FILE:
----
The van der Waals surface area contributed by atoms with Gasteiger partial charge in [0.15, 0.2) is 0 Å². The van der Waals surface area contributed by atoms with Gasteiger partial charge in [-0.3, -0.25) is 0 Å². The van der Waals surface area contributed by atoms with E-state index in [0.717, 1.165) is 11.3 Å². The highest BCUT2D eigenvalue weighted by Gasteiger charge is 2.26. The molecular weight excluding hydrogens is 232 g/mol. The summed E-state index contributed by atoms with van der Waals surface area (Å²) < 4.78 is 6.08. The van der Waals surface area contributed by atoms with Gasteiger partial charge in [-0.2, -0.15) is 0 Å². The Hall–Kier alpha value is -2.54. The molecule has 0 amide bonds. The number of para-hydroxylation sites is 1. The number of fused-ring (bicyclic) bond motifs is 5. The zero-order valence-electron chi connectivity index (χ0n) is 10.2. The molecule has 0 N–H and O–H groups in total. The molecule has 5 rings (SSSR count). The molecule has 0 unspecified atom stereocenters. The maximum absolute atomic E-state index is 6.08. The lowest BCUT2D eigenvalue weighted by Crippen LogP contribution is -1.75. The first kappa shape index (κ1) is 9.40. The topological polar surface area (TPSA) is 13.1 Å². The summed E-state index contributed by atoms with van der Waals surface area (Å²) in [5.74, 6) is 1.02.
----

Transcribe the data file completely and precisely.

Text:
The van der Waals surface area contributed by atoms with Gasteiger partial charge in [0.15, 0.2) is 0 Å². The van der Waals surface area contributed by atoms with Gasteiger partial charge in [-0.3, -0.25) is 0 Å². The van der Waals surface area contributed by atoms with E-state index in [0.717, 1.165) is 11.3 Å². The highest BCUT2D eigenvalue weighted by Gasteiger charge is 2.26. The molecular weight excluding hydrogens is 232 g/mol. The summed E-state index contributed by atoms with van der Waals surface area (Å²) < 4.78 is 6.08. The van der Waals surface area contributed by atoms with Gasteiger partial charge in [-0.2, -0.15) is 0 Å². The Hall–Kier alpha value is -2.54. The molecule has 0 amide bonds. The number of para-hydroxylation sites is 1. The number of fused-ring (bicyclic) bond motifs is 5. The zero-order valence-electron chi connectivity index (χ0n) is 10.2. The molecule has 0 N–H and O–H groups in total. The molecule has 5 rings (SSSR count). The molecule has 0 unspecified atom stereocenters. The maximum absolute atomic E-state index is 6.08. The lowest BCUT2D eigenvalue weighted by Crippen LogP contribution is -1.75. The first kappa shape index (κ1) is 9.40. The topological polar surface area (TPSA) is 13.1 Å². The summed E-state index contributed by atoms with van der Waals surface area (Å²) in [5.74, 6) is 1.02.